§173. Right of pardoning.The very nature of government requires that the executor of the laws should have the power of dispensing with them, when this may be done without injury to any person, and in certain particular cases where the welfare of the state requires an exception. Hence the right of granting pardons is one of the attributes of sovereignty. But, in his whole conduct, in his severity as well as in his mercy, the sovereign ought to have no other object in view than the greater advantage of society. A wise prince knows how to reconcile justice with clemency,—the care of the public safety, with that pity which is due to the unfortunate.
§174. Internal police.The internal police consists in the attention of the prince and magistrates to preserve every thing in order. Wise regulations ought to prescribe whatever will best contribute to the public safety, utility and convenience; and those who are invested with authority cannot be too attentive to enforce them. By a wise police, the sovereign accustoms the people to order and obedience, and preserves peace, tranquillity, and concord among the citizens. The magistrates of Holland are said to possess extraordinary talents in this respect:—a better police prevails in their cities, and even their establishments in the Indies, than in any other places in the known world.
§175. Duel, or single combat.Laws and the authority of the magistrates having been substituted in the room of private war, the conductor of a nation ought not to suffer individuals to attempt to do themselves justice, when they can have recourse to the magistrates. Duelling—that species of combat, in which the parties engage on account of a private quarrel—is a manifest disorder, repugnant to the ends of civil society. This phrenzy was unknown to the ancient Greeks and Romans, who raised to such a height the glory of their arms: we received it from barbarous nations who knew no other law but the sword. Louis XIV. deserves the greatest praise for his endeavours to abolish this savage custom.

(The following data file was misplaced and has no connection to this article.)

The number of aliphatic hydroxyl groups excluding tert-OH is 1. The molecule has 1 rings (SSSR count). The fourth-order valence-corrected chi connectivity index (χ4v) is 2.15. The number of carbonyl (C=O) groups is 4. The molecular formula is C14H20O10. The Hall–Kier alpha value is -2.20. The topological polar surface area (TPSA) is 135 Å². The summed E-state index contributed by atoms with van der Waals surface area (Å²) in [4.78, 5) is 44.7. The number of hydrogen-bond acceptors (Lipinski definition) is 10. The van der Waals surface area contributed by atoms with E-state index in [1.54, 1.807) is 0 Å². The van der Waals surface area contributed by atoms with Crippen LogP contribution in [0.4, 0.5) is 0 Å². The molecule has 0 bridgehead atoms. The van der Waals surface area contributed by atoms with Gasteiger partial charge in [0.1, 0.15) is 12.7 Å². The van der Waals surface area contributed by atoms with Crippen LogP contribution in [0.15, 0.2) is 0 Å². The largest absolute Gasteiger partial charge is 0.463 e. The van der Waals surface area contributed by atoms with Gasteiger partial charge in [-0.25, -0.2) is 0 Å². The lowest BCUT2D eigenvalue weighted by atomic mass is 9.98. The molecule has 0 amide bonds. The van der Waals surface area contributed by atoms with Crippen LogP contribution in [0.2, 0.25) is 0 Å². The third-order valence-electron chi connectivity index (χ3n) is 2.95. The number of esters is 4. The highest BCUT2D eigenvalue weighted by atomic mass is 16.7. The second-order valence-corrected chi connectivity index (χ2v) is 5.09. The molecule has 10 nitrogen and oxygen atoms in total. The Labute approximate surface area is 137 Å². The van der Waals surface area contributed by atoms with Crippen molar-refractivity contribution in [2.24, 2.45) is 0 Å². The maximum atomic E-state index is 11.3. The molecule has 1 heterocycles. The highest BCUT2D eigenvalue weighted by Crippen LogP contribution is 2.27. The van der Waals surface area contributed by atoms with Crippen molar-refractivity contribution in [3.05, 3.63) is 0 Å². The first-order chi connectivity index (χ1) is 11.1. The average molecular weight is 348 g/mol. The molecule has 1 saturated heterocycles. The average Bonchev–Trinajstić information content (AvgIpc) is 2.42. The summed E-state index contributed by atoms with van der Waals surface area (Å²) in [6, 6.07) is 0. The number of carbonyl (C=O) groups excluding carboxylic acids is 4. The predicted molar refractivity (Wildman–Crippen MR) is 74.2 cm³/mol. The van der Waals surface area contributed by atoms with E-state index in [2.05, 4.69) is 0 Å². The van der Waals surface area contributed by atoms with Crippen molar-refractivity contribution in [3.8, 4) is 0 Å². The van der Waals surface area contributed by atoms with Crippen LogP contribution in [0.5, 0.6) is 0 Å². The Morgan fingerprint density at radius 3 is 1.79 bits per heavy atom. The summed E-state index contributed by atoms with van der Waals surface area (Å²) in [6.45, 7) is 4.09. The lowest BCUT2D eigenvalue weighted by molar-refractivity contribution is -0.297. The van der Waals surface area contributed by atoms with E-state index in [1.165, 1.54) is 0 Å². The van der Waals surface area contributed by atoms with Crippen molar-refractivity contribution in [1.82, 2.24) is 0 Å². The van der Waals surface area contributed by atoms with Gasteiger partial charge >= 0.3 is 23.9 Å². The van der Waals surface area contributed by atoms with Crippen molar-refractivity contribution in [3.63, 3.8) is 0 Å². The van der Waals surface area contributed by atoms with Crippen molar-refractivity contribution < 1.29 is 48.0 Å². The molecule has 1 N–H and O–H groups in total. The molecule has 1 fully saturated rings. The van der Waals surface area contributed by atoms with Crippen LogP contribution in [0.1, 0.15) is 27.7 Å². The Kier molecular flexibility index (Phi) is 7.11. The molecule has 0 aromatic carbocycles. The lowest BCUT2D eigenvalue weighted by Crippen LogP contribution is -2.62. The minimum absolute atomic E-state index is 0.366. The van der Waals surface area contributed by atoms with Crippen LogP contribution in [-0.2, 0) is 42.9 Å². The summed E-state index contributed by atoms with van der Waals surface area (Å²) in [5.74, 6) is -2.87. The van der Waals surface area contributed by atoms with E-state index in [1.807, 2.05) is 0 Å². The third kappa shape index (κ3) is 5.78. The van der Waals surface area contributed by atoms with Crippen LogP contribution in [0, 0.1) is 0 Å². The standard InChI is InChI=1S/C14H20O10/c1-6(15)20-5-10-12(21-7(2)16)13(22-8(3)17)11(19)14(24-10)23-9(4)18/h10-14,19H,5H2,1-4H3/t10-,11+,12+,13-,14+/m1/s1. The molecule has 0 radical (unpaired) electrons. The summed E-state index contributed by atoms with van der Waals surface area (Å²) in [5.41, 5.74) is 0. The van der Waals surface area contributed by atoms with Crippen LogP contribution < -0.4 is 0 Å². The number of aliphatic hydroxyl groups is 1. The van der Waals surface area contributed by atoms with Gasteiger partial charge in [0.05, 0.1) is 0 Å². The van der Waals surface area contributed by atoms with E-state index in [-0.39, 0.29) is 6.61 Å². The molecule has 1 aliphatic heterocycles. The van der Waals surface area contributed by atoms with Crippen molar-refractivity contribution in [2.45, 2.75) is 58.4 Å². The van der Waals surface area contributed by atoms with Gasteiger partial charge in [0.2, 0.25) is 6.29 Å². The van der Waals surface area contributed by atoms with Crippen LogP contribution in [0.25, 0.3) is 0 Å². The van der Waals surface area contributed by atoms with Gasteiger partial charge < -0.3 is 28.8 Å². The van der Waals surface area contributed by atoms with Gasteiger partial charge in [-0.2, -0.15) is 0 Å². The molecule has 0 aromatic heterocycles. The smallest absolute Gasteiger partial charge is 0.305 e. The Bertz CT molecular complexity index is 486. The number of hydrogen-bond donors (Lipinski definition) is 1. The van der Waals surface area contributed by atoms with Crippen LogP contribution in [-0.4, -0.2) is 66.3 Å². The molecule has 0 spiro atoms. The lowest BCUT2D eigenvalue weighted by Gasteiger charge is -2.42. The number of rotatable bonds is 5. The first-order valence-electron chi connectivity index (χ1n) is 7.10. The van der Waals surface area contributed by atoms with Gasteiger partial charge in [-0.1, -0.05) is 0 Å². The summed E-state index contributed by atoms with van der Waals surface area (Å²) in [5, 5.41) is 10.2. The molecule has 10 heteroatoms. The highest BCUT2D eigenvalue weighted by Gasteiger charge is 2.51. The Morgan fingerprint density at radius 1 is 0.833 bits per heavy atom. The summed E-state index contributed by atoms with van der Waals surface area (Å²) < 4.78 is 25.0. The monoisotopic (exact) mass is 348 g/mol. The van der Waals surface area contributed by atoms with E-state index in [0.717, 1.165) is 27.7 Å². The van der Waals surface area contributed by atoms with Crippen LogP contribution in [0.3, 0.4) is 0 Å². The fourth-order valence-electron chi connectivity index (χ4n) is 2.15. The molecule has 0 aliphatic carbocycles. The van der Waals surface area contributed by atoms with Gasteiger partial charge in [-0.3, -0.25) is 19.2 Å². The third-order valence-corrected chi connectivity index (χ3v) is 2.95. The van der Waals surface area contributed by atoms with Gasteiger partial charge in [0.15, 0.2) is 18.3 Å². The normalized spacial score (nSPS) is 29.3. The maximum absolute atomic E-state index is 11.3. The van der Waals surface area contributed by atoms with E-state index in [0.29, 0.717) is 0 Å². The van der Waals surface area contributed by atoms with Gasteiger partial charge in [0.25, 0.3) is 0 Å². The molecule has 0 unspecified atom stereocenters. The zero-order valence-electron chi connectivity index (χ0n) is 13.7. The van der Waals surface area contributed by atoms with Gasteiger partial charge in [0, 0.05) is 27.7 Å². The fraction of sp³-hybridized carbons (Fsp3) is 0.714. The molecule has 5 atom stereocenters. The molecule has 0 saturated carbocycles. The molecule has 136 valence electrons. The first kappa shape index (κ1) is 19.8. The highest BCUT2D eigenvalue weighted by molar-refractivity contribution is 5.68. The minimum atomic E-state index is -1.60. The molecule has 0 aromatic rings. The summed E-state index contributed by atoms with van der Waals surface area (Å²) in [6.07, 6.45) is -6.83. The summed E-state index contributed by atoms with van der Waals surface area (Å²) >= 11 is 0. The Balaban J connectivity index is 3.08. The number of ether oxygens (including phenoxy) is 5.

§176. Means of putting a stop to this disorder.But why was not that prince made sensible that the most severe punishments were incapable of curing the rage for duelling? They did not reach the source of the evil; and since a ridiculous prejudice had persuaded all the nobility and gentlemen of the army, that a man who wears a sword is bound in honour to avenge, with his own hand, the least injury he has received; this is the principle on which it is proper to proceed. We must destroy this prejudice, or restrain it by a motive of the same nature. While a nobleman, by obeying the law, shall be regarded by his equals as a coward and as a man dishonoured,—while an officer in the same case shall be forced to quit the service,—can you hinder his fighting by threatening him with death? On the contrary, he will place a part of his bravery in doubly exposing his life, in order to wash away the affront. And certainly, while the prejudice subsists, while a nobleman or an officer cannot act in opposition to it, without embittering the rest of his life, I do not know whether we can justly punish him who is forced to submit to its tyranny, or whether he be very guilty with respect to morality. That worldly honour, be it as false and chimerical as you please, is to him a substantial and necessary possession, since without it, he can neither live with his equals, nor exercise a profession that is often his only resource. When therefore any insolent fellow would unjustly ravish from him that chimera so esteemed and so necessary, why may he not defend it as he would his life and property against a robber? As the state does not permit an individual to pursue with arms in his hand the usurper of his property, because he may obtain justice from the magistrate,—so, if the sovereign will not allow him to draw his sword against the man from whom he has received an insult, he ought necessarily to take such measures that the patience and obedience of the citizen who has been insulted, shall not prove prejudicial to him. Society cannot deprive man of his natural right of making war against an aggressor, without furnishing him with some other means of securing himself from the evil his enemy would do him. On all those occasions where the public authority cannot lend us its assistance, we resume our original and natural right of self-defence. Thus a traveller may, without hesitation, kill the robber who attacks him on the highway; because it would, at that moment, be in vain for him to implore the protection of the laws and of the magistrate. Thus a chaste virgin would be praised for taking away the life of a brutal ravisher who attempted to force her to his desires.